Fishery Management: Habitat
Understanding the habitat that fish reside in is a key aspect of basic watercraft. When you first arrive at a lake, do you ever consider what aspects of the natural habitat could benefit your angling? Stillwater fish have adapted to their habitats over thousands of years. By understanding how fish interact with their habitat , anglers can use these adaptations to their own advantage.
The habitat and its management is a top priority at Picks Cottage. By doing so, we are able to provide ample prey, shelter and spawning grounds for our stock to happily reside in. Unlike flowing rivers where the natural flow can alleviate natural fluctuations, a still water fishery is vulnerable to environmental stresses. A broad variety of plant life and invertebrates helps mitigate these stresses and keep the fishery healthy. Now this is all very interesting, but how can we relate these issues to your fishing?
When you consider each lake as an individual ecosystem, you can adjust your angling to compliment the angling situation you are faced with. For the benefits of simplicity, I will demonstrate this point using the Doughnut lake as an example. I have a serious soft spot for the Doughnut and think the lake is often ignored due to the smaller stock. However, over the years I have got to know the lake and find it really fascinating as a natural habitat. My top tips for the Doughnut have always remained the same, don’t ignore the margins and fish the western bank (the side dotted with lots of lilly pads).
My preference for the western bank is two fold. Firstly, the eastern side features less lilies but is also sheltered by the match lake bank reducing sunlight. Referring to the points about water quality previously mentioned in my last post, temperature is a key influence. I firmly believe that the eastern bank is slower to experience day light than the western bank. It has always produced a reduced catch rate and this is the only explanation I can correlate.
So why fish the margins? Margins are often ignored by anglers but by doing so they’re missing out on a productive and valuable location (to both fish and anglers!). The deep Norfolk Reed beds which surround the margins at Picks are surprisingly thick and provide fantastic shelter. Fish are naturally drawn to shelter to escape predators (both the flying and fishing kind) so marginal plant life is ideal. Many plants struggle to establish in deeper water hence why the margins are so rich in life. This plant life not only provides shelter, but also a massive food supply in the form of insect larvae and snails etc. Personally, I would much rather benefit from the natural food larder provided by the habitat than spend extra money on bait in the tackle shop.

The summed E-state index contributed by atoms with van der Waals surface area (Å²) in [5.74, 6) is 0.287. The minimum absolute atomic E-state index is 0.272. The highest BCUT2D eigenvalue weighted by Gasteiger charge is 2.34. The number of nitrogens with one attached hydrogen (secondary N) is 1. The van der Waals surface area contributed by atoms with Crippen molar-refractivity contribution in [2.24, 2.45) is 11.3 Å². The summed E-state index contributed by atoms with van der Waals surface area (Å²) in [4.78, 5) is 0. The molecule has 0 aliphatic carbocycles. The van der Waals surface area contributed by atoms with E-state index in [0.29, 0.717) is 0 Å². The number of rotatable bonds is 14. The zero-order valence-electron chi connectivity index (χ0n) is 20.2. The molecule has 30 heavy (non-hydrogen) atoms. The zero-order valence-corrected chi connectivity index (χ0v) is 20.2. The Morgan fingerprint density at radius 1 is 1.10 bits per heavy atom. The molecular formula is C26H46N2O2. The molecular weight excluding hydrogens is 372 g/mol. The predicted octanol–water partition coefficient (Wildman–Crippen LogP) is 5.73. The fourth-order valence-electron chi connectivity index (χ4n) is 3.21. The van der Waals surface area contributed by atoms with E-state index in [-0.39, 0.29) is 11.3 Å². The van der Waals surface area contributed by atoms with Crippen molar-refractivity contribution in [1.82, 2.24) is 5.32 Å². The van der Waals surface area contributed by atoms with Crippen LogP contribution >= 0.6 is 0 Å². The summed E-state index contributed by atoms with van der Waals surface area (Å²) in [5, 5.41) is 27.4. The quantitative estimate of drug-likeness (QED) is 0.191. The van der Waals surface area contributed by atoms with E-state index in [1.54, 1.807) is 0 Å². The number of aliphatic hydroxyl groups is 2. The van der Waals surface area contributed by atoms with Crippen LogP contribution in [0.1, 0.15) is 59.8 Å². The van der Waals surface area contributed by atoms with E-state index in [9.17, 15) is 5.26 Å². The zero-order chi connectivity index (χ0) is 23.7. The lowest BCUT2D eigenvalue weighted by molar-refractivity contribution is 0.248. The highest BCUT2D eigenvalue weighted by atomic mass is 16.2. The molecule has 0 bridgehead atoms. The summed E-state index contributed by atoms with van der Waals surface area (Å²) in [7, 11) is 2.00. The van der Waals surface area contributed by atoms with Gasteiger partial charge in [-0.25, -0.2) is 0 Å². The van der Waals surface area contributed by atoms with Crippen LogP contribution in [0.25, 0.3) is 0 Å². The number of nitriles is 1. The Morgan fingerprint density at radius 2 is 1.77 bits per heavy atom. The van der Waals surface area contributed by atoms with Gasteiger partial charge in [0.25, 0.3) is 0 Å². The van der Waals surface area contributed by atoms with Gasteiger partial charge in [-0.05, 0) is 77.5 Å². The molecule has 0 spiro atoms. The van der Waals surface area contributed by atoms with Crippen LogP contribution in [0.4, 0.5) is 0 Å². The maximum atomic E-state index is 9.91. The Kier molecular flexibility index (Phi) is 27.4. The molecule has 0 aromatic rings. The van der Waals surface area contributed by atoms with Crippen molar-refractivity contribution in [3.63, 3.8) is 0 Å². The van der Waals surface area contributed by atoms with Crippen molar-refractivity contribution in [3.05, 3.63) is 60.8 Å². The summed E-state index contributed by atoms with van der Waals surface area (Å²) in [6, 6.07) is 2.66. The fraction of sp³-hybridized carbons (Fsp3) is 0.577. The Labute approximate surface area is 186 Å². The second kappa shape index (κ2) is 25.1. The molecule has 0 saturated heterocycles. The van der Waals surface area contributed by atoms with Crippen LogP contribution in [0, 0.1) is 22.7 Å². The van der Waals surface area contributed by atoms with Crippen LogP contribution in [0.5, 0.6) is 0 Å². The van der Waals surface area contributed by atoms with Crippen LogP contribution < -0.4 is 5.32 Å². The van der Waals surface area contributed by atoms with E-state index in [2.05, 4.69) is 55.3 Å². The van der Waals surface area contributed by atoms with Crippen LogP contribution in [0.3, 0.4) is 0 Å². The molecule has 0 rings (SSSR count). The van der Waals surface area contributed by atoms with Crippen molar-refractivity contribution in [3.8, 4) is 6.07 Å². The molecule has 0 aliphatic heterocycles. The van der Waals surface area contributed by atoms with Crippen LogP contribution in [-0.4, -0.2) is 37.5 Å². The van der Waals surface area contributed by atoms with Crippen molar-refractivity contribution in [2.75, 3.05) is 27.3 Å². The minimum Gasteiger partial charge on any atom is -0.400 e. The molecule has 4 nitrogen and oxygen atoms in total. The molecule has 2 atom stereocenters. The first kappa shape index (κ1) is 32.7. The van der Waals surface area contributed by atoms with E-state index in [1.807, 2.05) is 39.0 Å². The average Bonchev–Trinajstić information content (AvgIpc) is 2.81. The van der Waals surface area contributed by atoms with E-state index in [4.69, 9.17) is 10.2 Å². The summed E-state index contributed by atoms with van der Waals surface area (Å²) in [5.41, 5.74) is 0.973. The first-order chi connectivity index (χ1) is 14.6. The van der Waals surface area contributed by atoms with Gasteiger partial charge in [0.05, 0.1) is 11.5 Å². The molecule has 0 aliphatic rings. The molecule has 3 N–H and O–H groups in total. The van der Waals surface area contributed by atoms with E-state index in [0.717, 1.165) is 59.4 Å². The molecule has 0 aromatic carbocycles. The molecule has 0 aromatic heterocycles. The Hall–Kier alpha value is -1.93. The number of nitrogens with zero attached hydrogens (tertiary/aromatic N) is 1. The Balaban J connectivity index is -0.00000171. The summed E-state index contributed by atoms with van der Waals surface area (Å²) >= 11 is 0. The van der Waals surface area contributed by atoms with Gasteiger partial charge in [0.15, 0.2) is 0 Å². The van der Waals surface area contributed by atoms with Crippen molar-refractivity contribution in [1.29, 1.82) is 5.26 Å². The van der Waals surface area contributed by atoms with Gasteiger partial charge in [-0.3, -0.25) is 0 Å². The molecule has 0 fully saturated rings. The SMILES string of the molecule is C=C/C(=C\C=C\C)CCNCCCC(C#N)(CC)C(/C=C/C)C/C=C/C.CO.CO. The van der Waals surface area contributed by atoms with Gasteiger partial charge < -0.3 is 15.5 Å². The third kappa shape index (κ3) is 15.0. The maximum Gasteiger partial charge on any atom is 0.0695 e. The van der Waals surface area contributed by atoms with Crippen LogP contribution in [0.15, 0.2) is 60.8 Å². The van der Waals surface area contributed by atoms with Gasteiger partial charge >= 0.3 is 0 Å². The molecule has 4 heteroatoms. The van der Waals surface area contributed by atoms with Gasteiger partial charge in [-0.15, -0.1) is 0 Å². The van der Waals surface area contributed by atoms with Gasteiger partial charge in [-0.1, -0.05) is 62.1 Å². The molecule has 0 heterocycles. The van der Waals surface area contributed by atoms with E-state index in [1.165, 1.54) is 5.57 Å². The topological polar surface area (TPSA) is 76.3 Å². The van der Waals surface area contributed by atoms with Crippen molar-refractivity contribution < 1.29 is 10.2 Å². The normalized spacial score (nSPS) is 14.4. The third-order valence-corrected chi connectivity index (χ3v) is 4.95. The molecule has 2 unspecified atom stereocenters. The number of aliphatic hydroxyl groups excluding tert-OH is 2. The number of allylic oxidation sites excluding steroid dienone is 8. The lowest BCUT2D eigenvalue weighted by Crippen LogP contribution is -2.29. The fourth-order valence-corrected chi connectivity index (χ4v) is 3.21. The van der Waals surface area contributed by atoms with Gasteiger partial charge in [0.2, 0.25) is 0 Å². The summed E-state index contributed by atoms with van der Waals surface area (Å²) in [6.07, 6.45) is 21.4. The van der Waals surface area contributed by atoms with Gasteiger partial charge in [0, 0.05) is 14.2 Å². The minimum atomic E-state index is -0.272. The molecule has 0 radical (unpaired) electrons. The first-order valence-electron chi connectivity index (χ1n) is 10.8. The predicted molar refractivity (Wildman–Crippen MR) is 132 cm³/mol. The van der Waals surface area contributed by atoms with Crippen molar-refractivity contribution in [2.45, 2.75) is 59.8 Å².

Both the Doughnut and S lake contain large beds of blanket weed. Some anglers struggle to deal with the weed, often using inappropriate rigs and methods providing poor presentation. As anyone who’s cleaned a clump of weed of their rig will know however, blanket weed is stuffed to the brim with natural food sources. Why look for baron clay when you can present your rig in the biggest bed of bait in the lake? Considering the lake as a habitat provides a whole new outlook to your fishing.
One story that comes to mind was back in 2011 when we drained the Match lake. Seen an overhanging tree inviting you to a marginal spot? Before we drained the Top Match Lake, the large willows were very appealing but a big surprise existed below the waters surface. Consider the fact that the trees had existed for 20+ years in that location, what effect would this have on the lake bed? Leaf debris had accumulated to the point that over 1 metre of sediment had established. The bottom was choked with decaying leaf matter which had over time formed enormous quantities of silt! Thankfully we’ve since drained the lake and it now features clean clay, but this was a valuable lesson never the less.
By thinking about the processes that occur beneath the surface, anglers can really utilize the natural environment to their own benefit.
- Tags: Fishery Management
- Jamie Roddick